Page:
Presidential Candidates on Social Security

(See here) a piece that appears on MSNBC that was written by Larry Rohter and originally appeared in the New York Times.

It appears both of our Presidential candidates are willing to take on the third rail (Social Security reform) in their bids for office.

First, I would like to credit Barack Obama for getting this issue out into the open. It was Barack who first presented concrete proposals for Social Security reform all the way back to during his primary campaign for the Democratic nomination. I also wish to point out that only at Barack Obama's official campaign website can one easily find where he stands on the issue. When you visit the John McCain campaign website you can not find a direct link and I came away with the impression that he is reluctant to address the issue.

However, when John McCain is pressed on the issue and forced to address it, his position seems to be reasonable. Perhaps even more reasonable then is Barack Obama's. Please note that the piece I linked to points out that, at most, Barack's proposed tax increases on the wealthy only solves, at most, about 45% of the projected future revenue shortfall problem for Social Security. His proposals do not address the remainder. John McCain seems to be willing to accept some tax increases on the wealthy as long as it is only a portion of a final plan that includes addressing the remainder.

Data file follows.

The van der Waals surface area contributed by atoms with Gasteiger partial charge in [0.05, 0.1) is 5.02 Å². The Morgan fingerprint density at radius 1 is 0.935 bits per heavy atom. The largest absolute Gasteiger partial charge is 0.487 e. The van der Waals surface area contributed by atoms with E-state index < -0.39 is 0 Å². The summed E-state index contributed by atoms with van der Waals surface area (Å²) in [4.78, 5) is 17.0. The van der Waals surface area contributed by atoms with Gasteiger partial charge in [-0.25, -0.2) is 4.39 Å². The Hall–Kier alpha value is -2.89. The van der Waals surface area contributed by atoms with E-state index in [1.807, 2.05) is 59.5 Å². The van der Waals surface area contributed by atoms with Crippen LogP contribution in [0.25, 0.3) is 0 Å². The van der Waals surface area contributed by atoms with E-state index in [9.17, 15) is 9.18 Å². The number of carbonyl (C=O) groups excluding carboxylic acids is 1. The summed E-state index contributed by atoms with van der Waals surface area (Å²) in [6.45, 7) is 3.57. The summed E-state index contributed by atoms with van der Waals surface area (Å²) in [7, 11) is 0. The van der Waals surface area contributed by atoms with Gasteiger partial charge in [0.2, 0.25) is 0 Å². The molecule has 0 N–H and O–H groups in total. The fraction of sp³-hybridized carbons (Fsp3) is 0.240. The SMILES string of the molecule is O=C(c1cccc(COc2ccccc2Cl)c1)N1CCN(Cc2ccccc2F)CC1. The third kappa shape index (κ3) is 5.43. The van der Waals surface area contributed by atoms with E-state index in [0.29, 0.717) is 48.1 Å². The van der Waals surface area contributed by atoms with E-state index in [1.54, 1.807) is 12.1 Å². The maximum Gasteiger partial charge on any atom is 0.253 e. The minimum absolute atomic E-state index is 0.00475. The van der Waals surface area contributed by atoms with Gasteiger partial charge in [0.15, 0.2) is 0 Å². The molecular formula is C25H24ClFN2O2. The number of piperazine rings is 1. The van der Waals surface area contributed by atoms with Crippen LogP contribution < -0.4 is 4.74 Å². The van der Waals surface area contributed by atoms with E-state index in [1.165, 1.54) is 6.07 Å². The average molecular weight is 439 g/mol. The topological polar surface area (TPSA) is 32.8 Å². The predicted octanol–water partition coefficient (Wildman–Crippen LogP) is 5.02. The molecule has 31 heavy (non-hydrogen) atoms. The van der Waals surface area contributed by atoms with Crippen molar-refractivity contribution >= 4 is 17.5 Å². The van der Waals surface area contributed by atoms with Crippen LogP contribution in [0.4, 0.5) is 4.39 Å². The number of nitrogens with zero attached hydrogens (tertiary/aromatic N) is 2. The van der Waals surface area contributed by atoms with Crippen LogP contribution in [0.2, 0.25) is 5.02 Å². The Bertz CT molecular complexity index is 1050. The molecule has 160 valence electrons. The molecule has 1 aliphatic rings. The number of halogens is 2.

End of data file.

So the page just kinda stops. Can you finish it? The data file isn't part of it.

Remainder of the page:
I'll give Barack Obama points for courage in opening up the debate while proposing tax increases (only on the wealthy) will be needed. I'll give John McCain credit for begrudgingly accepting that, yes, additional taxes on the wealthy might be required but for then insisting that other measures such as reduced benefits and/or later retirement must also be considered as part of a complete solution to the anticipated Social Security revenue shortfall.

One nagging fear I have is that John McCain seems to want to place his foot in the door of privatizing Social Security while endorsing the idea of private accounts. Seems to me there is no need for "private accounts" since we already have IRA's and 401K's. If someone feels a need to strengthen the existing IRA or 401K system, there is no need to endorse the "new idea" of private accounts unless it is aimed at keeping the door open for starting to destroy Social Security.

However, I do not think a Democratic majority in either branch of Congress (or both branches?) would accept even the beginning of privatization. It also seems that both candidates might be willing and capable of taking on this issue and actually provide the leadership necessary to come up with a long term solution to the problem of looming Social Security insolvency.

The last sitting President we had who was able to provide this type of leadership was Ronald Reagan. Now both candidates promise that they too are capable of touching the third rail, providing the leadership, forcing Congress to deal with the problem and walking away from the experience strengthened.

It is about time our government tackles this problem. It seems that perhaps both candidates are willing to shoulder the responsibility for providing the leadership, making the tough choices, and help our nation come to a resolution of the problem.

Glorious day, oh glorious day!


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